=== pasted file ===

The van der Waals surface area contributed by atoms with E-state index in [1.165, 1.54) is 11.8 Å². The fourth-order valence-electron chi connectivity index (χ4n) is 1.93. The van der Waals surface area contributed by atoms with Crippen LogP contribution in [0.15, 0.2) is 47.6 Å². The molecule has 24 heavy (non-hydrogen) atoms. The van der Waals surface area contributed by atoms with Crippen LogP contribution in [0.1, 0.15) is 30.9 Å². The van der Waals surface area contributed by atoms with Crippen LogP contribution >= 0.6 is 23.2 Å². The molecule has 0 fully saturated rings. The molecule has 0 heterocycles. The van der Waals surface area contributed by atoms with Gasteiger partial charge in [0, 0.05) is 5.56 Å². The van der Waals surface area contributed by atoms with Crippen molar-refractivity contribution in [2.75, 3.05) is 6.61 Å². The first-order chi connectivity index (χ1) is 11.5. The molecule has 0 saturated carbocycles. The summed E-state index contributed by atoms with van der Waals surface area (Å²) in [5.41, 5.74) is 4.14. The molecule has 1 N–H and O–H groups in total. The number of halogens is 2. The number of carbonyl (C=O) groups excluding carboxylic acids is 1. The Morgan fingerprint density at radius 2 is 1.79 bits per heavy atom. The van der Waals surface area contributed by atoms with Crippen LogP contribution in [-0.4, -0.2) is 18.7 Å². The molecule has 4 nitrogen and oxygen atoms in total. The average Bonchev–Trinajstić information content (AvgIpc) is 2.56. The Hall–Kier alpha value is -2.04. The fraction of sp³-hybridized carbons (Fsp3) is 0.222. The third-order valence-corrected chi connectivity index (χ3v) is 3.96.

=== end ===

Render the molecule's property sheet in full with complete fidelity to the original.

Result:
The van der Waals surface area contributed by atoms with E-state index in [1.165, 1.54) is 11.8 Å². The fourth-order valence-electron chi connectivity index (χ4n) is 1.93. The van der Waals surface area contributed by atoms with Crippen LogP contribution in [0.15, 0.2) is 47.6 Å². The molecule has 24 heavy (non-hydrogen) atoms. The van der Waals surface area contributed by atoms with Crippen LogP contribution in [0.1, 0.15) is 30.9 Å². The van der Waals surface area contributed by atoms with Crippen LogP contribution >= 0.6 is 23.2 Å². The molecule has 0 fully saturated rings. The molecule has 0 heterocycles. The van der Waals surface area contributed by atoms with Gasteiger partial charge in [0, 0.05) is 5.56 Å². The van der Waals surface area contributed by atoms with Crippen molar-refractivity contribution in [2.75, 3.05) is 6.61 Å². The first-order chi connectivity index (χ1) is 11.5. The molecule has 0 saturated carbocycles. The summed E-state index contributed by atoms with van der Waals surface area (Å²) in [5.41, 5.74) is 4.14. The molecule has 1 N–H and O–H groups in total. The number of halogens is 2. The number of carbonyl (C=O) groups excluding carboxylic acids is 1. The Morgan fingerprint density at radius 2 is 1.79 bits per heavy atom. The van der Waals surface area contributed by atoms with Crippen LogP contribution in [-0.4, -0.2) is 18.7 Å². The molecule has 4 nitrogen and oxygen atoms in total. The average Bonchev–Trinajstić information content (AvgIpc) is 2.56. The Hall–Kier alpha value is -2.04. The fraction of sp³-hybridized carbons (Fsp3) is 0.222. The third-order valence-corrected chi connectivity index (χ3v) is 3.96.